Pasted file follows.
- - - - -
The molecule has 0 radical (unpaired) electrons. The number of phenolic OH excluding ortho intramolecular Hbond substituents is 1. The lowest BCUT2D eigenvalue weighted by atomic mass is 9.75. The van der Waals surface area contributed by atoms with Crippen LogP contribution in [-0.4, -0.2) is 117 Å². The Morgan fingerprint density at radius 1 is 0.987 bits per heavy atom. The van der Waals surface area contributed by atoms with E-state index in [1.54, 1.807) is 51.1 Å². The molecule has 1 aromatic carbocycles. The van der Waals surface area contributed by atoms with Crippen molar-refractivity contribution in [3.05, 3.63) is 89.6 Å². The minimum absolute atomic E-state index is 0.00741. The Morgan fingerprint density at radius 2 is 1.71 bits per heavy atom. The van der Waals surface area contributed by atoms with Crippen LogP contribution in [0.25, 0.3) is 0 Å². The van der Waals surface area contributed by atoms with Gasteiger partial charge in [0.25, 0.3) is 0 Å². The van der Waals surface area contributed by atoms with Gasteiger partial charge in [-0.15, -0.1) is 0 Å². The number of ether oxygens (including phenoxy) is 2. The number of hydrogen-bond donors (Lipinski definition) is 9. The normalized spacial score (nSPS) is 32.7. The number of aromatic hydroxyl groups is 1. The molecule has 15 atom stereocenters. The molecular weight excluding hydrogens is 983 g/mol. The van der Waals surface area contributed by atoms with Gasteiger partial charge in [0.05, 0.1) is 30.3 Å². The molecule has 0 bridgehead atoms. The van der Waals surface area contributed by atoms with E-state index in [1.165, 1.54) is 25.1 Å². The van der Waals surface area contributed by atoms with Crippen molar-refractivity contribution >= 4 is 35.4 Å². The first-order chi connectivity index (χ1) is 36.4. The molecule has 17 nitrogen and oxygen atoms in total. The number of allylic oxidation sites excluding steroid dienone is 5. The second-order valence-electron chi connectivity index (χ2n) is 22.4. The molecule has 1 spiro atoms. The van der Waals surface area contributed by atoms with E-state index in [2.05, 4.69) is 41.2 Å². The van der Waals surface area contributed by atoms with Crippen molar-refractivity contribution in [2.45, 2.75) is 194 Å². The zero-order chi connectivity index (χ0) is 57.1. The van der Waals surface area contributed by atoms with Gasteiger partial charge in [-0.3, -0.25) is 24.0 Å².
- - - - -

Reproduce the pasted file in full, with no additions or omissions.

The molecule has 0 radical (unpaired) electrons. The number of phenolic OH excluding ortho intramolecular Hbond substituents is 1. The lowest BCUT2D eigenvalue weighted by atomic mass is 9.75. The van der Waals surface area contributed by atoms with Crippen LogP contribution in [-0.4, -0.2) is 117 Å². The Morgan fingerprint density at radius 1 is 0.987 bits per heavy atom. The van der Waals surface area contributed by atoms with E-state index in [1.54, 1.807) is 51.1 Å². The molecule has 1 aromatic carbocycles. The van der Waals surface area contributed by atoms with Crippen molar-refractivity contribution in [3.05, 3.63) is 89.6 Å². The minimum absolute atomic E-state index is 0.00741. The Morgan fingerprint density at radius 2 is 1.71 bits per heavy atom. The van der Waals surface area contributed by atoms with Crippen LogP contribution in [0.25, 0.3) is 0 Å². The van der Waals surface area contributed by atoms with Gasteiger partial charge in [0.25, 0.3) is 0 Å². The van der Waals surface area contributed by atoms with Gasteiger partial charge in [-0.15, -0.1) is 0 Å². The number of ether oxygens (including phenoxy) is 2. The number of hydrogen-bond donors (Lipinski definition) is 9. The normalized spacial score (nSPS) is 32.7. The number of aromatic hydroxyl groups is 1. The molecule has 15 atom stereocenters. The molecular weight excluding hydrogens is 983 g/mol. The van der Waals surface area contributed by atoms with Gasteiger partial charge in [0.05, 0.1) is 30.3 Å². The molecule has 0 bridgehead atoms. The van der Waals surface area contributed by atoms with E-state index in [1.165, 1.54) is 25.1 Å². The van der Waals surface area contributed by atoms with Crippen molar-refractivity contribution >= 4 is 35.4 Å². The first-order chi connectivity index (χ1) is 36.4. The molecule has 17 nitrogen and oxygen atoms in total. The number of allylic oxidation sites excluding steroid dienone is 5. The second-order valence-electron chi connectivity index (χ2n) is 22.4. The molecule has 1 spiro atoms. The van der Waals surface area contributed by atoms with E-state index in [2.05, 4.69) is 41.2 Å². The van der Waals surface area contributed by atoms with Crippen molar-refractivity contribution in [2.45, 2.75) is 194 Å². The zero-order chi connectivity index (χ0) is 57.1. The van der Waals surface area contributed by atoms with Gasteiger partial charge in [-0.3, -0.25) is 24.0 Å².